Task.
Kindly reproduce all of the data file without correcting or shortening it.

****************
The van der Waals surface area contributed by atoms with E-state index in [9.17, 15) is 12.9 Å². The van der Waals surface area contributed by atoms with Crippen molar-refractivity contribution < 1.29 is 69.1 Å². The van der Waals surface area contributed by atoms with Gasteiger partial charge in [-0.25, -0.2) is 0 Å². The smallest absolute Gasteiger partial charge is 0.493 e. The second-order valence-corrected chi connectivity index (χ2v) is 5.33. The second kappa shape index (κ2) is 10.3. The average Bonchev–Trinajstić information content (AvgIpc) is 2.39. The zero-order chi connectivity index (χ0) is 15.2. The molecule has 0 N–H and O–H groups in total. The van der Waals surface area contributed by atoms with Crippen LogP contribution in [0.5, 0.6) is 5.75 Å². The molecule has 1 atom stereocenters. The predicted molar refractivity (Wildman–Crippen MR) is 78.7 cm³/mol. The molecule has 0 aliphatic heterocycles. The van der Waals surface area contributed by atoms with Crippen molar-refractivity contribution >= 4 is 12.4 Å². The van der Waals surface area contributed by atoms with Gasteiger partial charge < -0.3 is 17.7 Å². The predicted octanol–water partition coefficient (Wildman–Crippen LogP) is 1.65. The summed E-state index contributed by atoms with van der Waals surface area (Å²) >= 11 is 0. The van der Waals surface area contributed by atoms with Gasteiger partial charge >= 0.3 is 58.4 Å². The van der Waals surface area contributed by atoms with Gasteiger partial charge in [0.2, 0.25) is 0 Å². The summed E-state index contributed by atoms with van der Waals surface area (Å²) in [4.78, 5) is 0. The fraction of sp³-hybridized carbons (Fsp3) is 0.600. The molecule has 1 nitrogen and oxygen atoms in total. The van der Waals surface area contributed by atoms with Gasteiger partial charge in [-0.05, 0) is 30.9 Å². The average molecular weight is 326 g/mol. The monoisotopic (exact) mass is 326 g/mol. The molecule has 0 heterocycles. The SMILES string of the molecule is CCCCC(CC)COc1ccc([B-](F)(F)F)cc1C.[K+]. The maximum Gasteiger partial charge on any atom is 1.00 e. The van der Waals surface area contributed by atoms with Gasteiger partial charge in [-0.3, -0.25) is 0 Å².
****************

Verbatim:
The van der Waals surface area contributed by atoms with E-state index in [9.17, 15) is 12.9 Å². The van der Waals surface area contributed by atoms with Crippen molar-refractivity contribution < 1.29 is 69.1 Å². The van der Waals surface area contributed by atoms with Gasteiger partial charge in [-0.25, -0.2) is 0 Å². The smallest absolute Gasteiger partial charge is 0.493 e. The second-order valence-corrected chi connectivity index (χ2v) is 5.33. The second kappa shape index (κ2) is 10.3. The average Bonchev–Trinajstić information content (AvgIpc) is 2.39. The zero-order chi connectivity index (χ0) is 15.2. The molecule has 0 N–H and O–H groups in total. The van der Waals surface area contributed by atoms with Crippen LogP contribution in [0.5, 0.6) is 5.75 Å². The molecule has 1 atom stereocenters. The predicted molar refractivity (Wildman–Crippen MR) is 78.7 cm³/mol. The molecule has 0 aliphatic heterocycles. The van der Waals surface area contributed by atoms with Crippen molar-refractivity contribution >= 4 is 12.4 Å². The van der Waals surface area contributed by atoms with Gasteiger partial charge < -0.3 is 17.7 Å². The predicted octanol–water partition coefficient (Wildman–Crippen LogP) is 1.65. The summed E-state index contributed by atoms with van der Waals surface area (Å²) >= 11 is 0. The van der Waals surface area contributed by atoms with Gasteiger partial charge >= 0.3 is 58.4 Å². The van der Waals surface area contributed by atoms with Gasteiger partial charge in [0.2, 0.25) is 0 Å². The summed E-state index contributed by atoms with van der Waals surface area (Å²) in [4.78, 5) is 0. The fraction of sp³-hybridized carbons (Fsp3) is 0.600. The molecule has 1 nitrogen and oxygen atoms in total. The van der Waals surface area contributed by atoms with Gasteiger partial charge in [-0.05, 0) is 30.9 Å². The average molecular weight is 326 g/mol. The monoisotopic (exact) mass is 326 g/mol. The molecule has 0 heterocycles. The SMILES string of the molecule is CCCCC(CC)COc1ccc([B-](F)(F)F)cc1C.[K+]. The maximum Gasteiger partial charge on any atom is 1.00 e. The van der Waals surface area contributed by atoms with Gasteiger partial charge in [-0.3, -0.25) is 0 Å².